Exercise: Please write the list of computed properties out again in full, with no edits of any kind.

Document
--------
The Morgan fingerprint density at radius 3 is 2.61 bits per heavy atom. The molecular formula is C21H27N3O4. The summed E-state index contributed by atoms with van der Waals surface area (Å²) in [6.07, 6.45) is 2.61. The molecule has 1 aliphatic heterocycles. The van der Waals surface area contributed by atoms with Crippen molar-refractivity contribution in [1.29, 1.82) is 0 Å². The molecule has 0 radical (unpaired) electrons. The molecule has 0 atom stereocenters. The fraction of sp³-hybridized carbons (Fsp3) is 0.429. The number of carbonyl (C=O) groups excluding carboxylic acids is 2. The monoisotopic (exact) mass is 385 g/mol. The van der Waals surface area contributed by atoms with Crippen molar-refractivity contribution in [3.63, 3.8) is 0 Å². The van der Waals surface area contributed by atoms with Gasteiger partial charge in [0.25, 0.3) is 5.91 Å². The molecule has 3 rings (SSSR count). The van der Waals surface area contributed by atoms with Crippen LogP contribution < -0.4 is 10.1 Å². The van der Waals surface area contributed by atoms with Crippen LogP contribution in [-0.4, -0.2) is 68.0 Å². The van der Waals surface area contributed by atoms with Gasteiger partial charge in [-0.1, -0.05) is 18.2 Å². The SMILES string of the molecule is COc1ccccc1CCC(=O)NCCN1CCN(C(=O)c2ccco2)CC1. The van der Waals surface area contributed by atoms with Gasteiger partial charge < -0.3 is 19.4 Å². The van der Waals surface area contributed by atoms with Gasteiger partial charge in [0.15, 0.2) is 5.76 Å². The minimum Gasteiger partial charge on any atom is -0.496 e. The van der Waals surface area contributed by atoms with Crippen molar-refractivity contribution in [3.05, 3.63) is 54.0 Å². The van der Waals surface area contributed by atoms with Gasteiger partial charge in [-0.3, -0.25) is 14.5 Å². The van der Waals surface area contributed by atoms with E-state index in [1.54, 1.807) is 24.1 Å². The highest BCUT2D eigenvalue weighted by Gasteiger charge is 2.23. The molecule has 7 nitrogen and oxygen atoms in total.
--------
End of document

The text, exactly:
The Morgan fingerprint density at radius 3 is 2.61 bits per heavy atom. The molecular formula is C21H27N3O4. The summed E-state index contributed by atoms with van der Waals surface area (Å²) in [6.07, 6.45) is 2.61. The molecule has 1 aliphatic heterocycles. The van der Waals surface area contributed by atoms with Crippen molar-refractivity contribution in [1.29, 1.82) is 0 Å². The molecule has 0 radical (unpaired) electrons. The molecule has 0 atom stereocenters. The fraction of sp³-hybridized carbons (Fsp3) is 0.429. The number of carbonyl (C=O) groups excluding carboxylic acids is 2. The monoisotopic (exact) mass is 385 g/mol. The van der Waals surface area contributed by atoms with Crippen molar-refractivity contribution in [3.63, 3.8) is 0 Å². The van der Waals surface area contributed by atoms with Gasteiger partial charge in [0.25, 0.3) is 5.91 Å². The molecule has 3 rings (SSSR count). The van der Waals surface area contributed by atoms with Crippen LogP contribution < -0.4 is 10.1 Å². The van der Waals surface area contributed by atoms with Crippen LogP contribution in [-0.4, -0.2) is 68.0 Å². The van der Waals surface area contributed by atoms with Gasteiger partial charge in [-0.1, -0.05) is 18.2 Å². The SMILES string of the molecule is COc1ccccc1CCC(=O)NCCN1CCN(C(=O)c2ccco2)CC1. The van der Waals surface area contributed by atoms with Gasteiger partial charge < -0.3 is 19.4 Å². The van der Waals surface area contributed by atoms with Gasteiger partial charge in [0.15, 0.2) is 5.76 Å². The minimum Gasteiger partial charge on any atom is -0.496 e. The van der Waals surface area contributed by atoms with Crippen molar-refractivity contribution in [3.05, 3.63) is 54.0 Å². The van der Waals surface area contributed by atoms with Gasteiger partial charge in [-0.3, -0.25) is 14.5 Å². The van der Waals surface area contributed by atoms with E-state index in [1.54, 1.807) is 24.1 Å². The highest BCUT2D eigenvalue weighted by Gasteiger charge is 2.23. The molecule has 7 nitrogen and oxygen atoms in total.